Tiny interior spaces presenting you with big design problems? Gail Taylor of th2 Designs lends her expert advice on how to make the most of small homes….
1. Don’t fail on scale
The biggest mistake that people make when designing for a small home is to get the scale of the furniture wrong. They either cram in so much that it loses its function, or choose furniture that is too small. That said, hanging up over-scaled artwork is a great way to instantly add character.
2. Make an impact
For a modern take on a feature wall use tongue and groove or panelling and apply a dark shade, like a rich blue or grey. Patterned tiles on the floor in a small bathroom inject some fun, while subway tiles laid in a herringbone formation make a space feel larger. I also love textured vinyl wallpapers.
3. Don’t skimp
Using high quality finishes and materials are key. Perspex sockets look expensive and give continuity, showing the paint or wallpaper underneath. Invest in proper lighting and use interesting wall lights and drop lights with spotlights to highlight a particular feature like a niche in the wall.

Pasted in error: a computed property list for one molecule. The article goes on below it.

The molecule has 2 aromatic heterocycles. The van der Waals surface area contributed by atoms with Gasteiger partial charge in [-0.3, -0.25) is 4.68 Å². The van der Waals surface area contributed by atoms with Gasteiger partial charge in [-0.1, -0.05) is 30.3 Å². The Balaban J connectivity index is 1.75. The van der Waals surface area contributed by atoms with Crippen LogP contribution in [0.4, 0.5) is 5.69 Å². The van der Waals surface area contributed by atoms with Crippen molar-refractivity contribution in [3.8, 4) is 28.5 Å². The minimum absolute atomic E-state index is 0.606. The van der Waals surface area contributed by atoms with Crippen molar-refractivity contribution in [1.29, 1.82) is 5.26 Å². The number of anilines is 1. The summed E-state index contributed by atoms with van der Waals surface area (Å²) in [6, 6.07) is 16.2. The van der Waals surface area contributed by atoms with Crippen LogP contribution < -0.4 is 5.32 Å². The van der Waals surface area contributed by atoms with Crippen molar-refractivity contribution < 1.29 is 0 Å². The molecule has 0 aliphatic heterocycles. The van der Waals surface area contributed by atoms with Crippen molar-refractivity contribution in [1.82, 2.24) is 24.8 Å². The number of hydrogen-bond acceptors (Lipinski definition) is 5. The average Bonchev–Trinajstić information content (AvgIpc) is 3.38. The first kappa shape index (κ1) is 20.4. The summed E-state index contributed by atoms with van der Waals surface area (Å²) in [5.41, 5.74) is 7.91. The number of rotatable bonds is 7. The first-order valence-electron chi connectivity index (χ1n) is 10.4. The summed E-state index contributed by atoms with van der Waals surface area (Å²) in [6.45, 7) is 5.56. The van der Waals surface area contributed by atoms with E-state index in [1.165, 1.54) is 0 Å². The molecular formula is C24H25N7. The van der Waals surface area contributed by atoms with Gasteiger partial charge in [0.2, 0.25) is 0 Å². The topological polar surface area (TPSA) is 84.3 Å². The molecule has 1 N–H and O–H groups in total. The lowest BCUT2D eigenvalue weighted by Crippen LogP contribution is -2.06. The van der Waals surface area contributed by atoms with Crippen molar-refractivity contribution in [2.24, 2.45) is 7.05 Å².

Squeeze every inch from a room with clever solutions. For example, when designing a holiday home that needed to have the capability to squeeze in extra guests, we created a bespoke bunk bed that looks like a stylish extension of the room when not in use.
5. Continuity is key
Curtain the whole wall rather than just the window – this creates an illusion of space by not breaking up the wall and also means you can put the bed in front of a window if necessary.
TOP TIP: Built-in furniture is often considered a luxury, but in a small room it should be a priority as it can make a big difference in terms of how the space is used. It can also hide mess and establish a sense of calm and order. A cleverly designed built-in unit is so versatile and can incorporate the bed, wardrobe, storage and bookshelf, something that isn’t readily available with freestanding furniture.